SMELSER: The incident raised serious questions about the agreement allowing some 37,000 US troops to be stationed in South Korea, and analyst Joel Wit says those questions played right into Roh’s hands.

JOEL WIT: I think the timing of all these events right before the election basically propelled him into office.

SMELSER: He says the girls’ deaths brought to light a deep-running stream of dissent in South Korea that won’t be easily silenced.

WIT: South Korea is a much different country than it was five years ago or ten years ago. And this is not a problem that’s just gonna go away if this particular issue of the two teenagers being killed is handled well. It’s not gonna go away, and the US really needs to understand that and act accordingly.

SMELSER: In other words, South Koreans don’t want the US to take their country for granted anymore. And neither does President-elect Roh. In fact, he went so far as to say at a campaign rally that in a conflict between the US and North Korea, Seoul should not automatically side with Washington. That remark prompted one of Roh’s key allies to withdraw his support on the night before the vote—a development many thought would loose him the election. Roh prevailed nonetheless, but had some conciliatory words for his opponents on election night.

SOUTH KOREAN PRESIDENT-ELECT ROH MOO HYUN: [via a translator] I hope I can work with those politicians and lawmakers who have fought against me based on different parties’ positions, to move toward a new era filled with dialogue and compromise. I will always ask for dialogue and help from them when I’m in a difficult situation.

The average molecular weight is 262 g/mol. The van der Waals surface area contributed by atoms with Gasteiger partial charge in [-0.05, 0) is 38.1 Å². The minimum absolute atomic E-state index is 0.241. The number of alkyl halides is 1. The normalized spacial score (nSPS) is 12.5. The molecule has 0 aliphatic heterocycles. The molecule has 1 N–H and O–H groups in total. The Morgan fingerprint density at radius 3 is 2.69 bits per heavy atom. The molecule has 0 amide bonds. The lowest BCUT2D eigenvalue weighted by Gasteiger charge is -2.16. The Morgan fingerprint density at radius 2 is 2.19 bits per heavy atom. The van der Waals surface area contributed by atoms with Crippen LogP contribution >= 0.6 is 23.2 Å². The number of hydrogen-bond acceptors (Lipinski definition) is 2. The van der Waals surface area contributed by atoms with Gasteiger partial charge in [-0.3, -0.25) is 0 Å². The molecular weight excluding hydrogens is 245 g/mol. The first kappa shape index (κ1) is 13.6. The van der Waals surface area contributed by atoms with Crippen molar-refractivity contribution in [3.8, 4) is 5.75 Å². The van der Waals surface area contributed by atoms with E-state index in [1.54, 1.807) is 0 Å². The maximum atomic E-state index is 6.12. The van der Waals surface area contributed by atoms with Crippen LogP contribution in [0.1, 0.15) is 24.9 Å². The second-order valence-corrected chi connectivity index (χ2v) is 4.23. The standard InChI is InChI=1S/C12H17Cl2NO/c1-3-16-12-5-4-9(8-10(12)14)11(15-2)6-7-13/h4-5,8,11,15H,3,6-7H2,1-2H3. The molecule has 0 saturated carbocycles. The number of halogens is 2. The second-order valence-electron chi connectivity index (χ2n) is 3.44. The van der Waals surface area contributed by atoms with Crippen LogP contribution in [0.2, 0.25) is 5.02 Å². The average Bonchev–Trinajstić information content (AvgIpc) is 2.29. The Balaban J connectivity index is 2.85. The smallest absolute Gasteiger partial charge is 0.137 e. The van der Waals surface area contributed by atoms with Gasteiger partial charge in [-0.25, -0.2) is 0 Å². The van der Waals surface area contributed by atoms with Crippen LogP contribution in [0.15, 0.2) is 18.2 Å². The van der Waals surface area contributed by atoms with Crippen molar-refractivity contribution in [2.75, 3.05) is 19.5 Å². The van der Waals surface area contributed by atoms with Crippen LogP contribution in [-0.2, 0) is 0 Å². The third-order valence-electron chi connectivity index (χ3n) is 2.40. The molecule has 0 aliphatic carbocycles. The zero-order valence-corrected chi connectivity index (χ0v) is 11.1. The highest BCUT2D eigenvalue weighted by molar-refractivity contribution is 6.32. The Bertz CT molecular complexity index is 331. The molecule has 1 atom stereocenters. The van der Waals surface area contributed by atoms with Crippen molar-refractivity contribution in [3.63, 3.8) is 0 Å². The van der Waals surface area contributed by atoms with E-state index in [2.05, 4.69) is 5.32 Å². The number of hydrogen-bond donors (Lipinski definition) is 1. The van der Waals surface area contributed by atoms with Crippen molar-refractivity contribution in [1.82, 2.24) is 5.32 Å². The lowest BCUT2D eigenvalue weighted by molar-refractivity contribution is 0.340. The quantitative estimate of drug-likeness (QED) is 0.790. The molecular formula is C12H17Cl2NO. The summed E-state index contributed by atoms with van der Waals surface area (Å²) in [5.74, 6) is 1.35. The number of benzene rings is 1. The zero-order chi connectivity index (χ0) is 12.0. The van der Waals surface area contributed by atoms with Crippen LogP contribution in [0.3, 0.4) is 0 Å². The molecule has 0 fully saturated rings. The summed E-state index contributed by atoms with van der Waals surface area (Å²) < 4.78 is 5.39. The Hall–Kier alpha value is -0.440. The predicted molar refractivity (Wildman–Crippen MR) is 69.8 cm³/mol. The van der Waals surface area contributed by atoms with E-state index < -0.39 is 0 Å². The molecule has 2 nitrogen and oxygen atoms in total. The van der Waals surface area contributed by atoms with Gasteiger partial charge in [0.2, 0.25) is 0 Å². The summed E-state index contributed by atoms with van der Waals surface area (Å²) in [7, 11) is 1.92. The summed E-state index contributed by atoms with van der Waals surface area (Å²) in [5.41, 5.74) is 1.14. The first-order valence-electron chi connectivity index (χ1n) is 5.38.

SMELSER: Roh found himself in just such a difficult situation not even a week after his election victory. Pyongyang announced it was evicting inspectors from the International Atomic Energy Agency and decided to reactivate a nuclear power plant, which the US believes could be used to help manufacture nuclear weapons. Washington demanded the reversal of these decisions and called for United Nations sanctions against North Korea if that reversal was not forthcoming. With the looming crisis, Roh’s rhetoric about independence from US influence suddenly became less realistic. Again, Korea analyst Joel Wit.

WIT: There’s gonna have to be some sort of process here where Roh finds a place that’s comfortable for him in terms of his past policies but also comfortable for him in terms of maintaining a close relationship with the United States, which after all, is South Korea’s major security ally. And I don’t think he can afford to alienate the United States in the current situation.

SMELSER: Roh may find that comfortable place in the role of mediator. He favors the so-called “sunshine policy” of engagement with the North, which clashes with Washington’s flat refusal to negotiate until Pyongyang stops its nuclear program. But the US does say it wants to keep the channels of communication open and Roh would like South Korea to be one such channel. The US highly values its relationship with South Korea. In the weeks following his election victory, Roh spoke out against Washington’s heavy-handed approach to the North Korean crisis. But US officials, including President Bush, took pains to demonstrate that the US-South Korean relationship was on track.

PRESIDENT GEORGE W. BUSH: We’ve got good progress in talking to our friends, and I look forward to the fact that President-elect Roh is sending some people over here, and he himself will come after he’s been inaugurated.